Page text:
Walking a Mile in Your Shoes
I work as part of a team that picks up donations for the homeless from various donation points. These donations come from thrift store, churches or individuals. We deliver these goods to homeless people. One of the service areas is the river bed in Pajaro.
This is where we see our most severely impoverished families. These people quickly took a place in my heart. They wait, watching for us to arrive each week like we are bringing them something precious. The children jump, clap and wave hoping we have toys.
Many times we have seen children so hungry for food that they bite into bananas with the skin intact. It isn’t uncommon for men to drop their belongings, eagerly open a can of cold tuna and start digging into it without utensils.
You never get used to seeing this. Every week I come away wondering why I think I need so much when I witness those who have so much less. Occasionally you get a jolt though, that will not leave your memory or your heart untouched.
When we went to a church in Monterey and looked inside the wicker basket where church members leave donations, I found a very nice pair of size 7.5 shoes. Black, clog style, barely worn and dressy enough for job interviews or as a walking shoe. Right away I called the domestic violence shelters to see if any lady there needed shoes for their job search. No one needed size 7.5. I tucked the shoes into an obscure place so I could make sure they got to someone who could really use them and be properly fitted.
As we approached the river bed and parked, I noticed a petite, middle aged lady walking with great difficulty on the railroad tracks. At first I thought she must be lame. My heart sank when I realized she was not wearing shoes. As she got closer to the van, I motioned for her to sit on the seat of the van with her feet extended. She hesitantly climbed into the van unsure of what I was going to do. She spoke only Spanish and I speak a little but gestures go a long way. Her small feet were covered with abrasions, calluses and grease from the railroad tracks and several weeks of walking without shoes. The other fifty or so people stood watching to see what I was going to do. Normally they would be scurrying around to see what we brought. But I think that even the poorest of the poor were caught up in the plight of this woman.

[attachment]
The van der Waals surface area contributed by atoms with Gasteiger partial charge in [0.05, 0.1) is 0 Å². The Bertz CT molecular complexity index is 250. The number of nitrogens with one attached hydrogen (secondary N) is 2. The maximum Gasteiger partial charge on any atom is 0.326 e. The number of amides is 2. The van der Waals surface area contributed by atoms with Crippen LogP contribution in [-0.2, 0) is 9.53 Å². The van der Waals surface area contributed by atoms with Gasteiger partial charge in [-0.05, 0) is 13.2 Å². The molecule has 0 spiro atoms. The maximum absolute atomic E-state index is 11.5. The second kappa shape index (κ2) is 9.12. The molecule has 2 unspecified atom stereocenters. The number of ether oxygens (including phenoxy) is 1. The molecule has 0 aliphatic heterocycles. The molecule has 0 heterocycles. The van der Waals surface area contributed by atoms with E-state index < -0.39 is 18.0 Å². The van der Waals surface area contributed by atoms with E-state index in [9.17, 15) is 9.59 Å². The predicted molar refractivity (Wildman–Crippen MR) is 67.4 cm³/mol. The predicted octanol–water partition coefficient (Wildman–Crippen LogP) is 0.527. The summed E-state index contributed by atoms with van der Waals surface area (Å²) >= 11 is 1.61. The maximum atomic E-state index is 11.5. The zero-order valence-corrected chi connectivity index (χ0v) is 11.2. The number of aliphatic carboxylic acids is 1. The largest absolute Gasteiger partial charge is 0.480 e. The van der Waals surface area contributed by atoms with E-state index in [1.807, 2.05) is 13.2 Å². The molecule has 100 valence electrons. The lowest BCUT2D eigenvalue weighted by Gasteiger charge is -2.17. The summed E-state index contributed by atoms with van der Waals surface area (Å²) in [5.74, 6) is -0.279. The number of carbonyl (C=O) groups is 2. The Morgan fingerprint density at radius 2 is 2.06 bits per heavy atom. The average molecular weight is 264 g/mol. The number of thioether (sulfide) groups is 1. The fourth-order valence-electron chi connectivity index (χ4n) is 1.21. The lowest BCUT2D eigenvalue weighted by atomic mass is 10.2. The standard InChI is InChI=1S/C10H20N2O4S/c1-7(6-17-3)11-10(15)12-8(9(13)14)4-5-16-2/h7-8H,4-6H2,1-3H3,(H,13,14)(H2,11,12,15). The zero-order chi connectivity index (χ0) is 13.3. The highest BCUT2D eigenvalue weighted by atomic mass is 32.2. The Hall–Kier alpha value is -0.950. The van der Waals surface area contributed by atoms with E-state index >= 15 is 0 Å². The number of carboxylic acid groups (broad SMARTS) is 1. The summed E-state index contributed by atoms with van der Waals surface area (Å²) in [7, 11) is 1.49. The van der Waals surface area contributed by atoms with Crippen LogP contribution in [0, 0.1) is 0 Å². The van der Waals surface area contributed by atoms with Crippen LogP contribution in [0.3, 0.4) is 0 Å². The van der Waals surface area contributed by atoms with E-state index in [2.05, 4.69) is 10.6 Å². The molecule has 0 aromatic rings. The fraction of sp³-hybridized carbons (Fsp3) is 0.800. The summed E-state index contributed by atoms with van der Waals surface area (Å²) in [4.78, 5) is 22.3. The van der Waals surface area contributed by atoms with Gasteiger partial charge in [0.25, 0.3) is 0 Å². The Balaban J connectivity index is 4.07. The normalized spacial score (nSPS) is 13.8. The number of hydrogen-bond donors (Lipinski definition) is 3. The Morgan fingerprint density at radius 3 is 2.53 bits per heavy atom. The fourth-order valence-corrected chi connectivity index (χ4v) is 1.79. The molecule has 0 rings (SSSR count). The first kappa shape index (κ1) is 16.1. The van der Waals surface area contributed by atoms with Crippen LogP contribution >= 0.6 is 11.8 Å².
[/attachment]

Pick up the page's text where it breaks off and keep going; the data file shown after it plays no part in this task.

First, I gave her several hand sanitizing cloths to remove some of the grime from her feet. Then I held out a pair of white, clean socks which she slipped on in a heartbeat. She thanked me and put
them on and then started to get down thinking that was all I could offer her. I motioned for her to stay there and I inquired, “What size shoe do you wear?” I knew that any size would be better than none; I didn’t want her to see the black clogs though as her actual size might be in with the other donations and fit properly. I was hoping, of course, for the pair of shoes that was in the best condition.
She said, “Siete y medio” (7.5). I smiled as I reached into the van, showed them to her and then slipped them on her feet. Tears streamed down her face as she climbed out of the van thanking me profusely. I said, “No es nada. Dios es bueno.” (It is nothing. God is good!) This story involves a wicker basket, washing feet and miracles on a river bed. I guess after all these years, He is still putting people in places at just the right time. So, if you donate to the poor in your community, thank you for helping miracles like this happen. You never know when someone will be walking a mile in your shoes.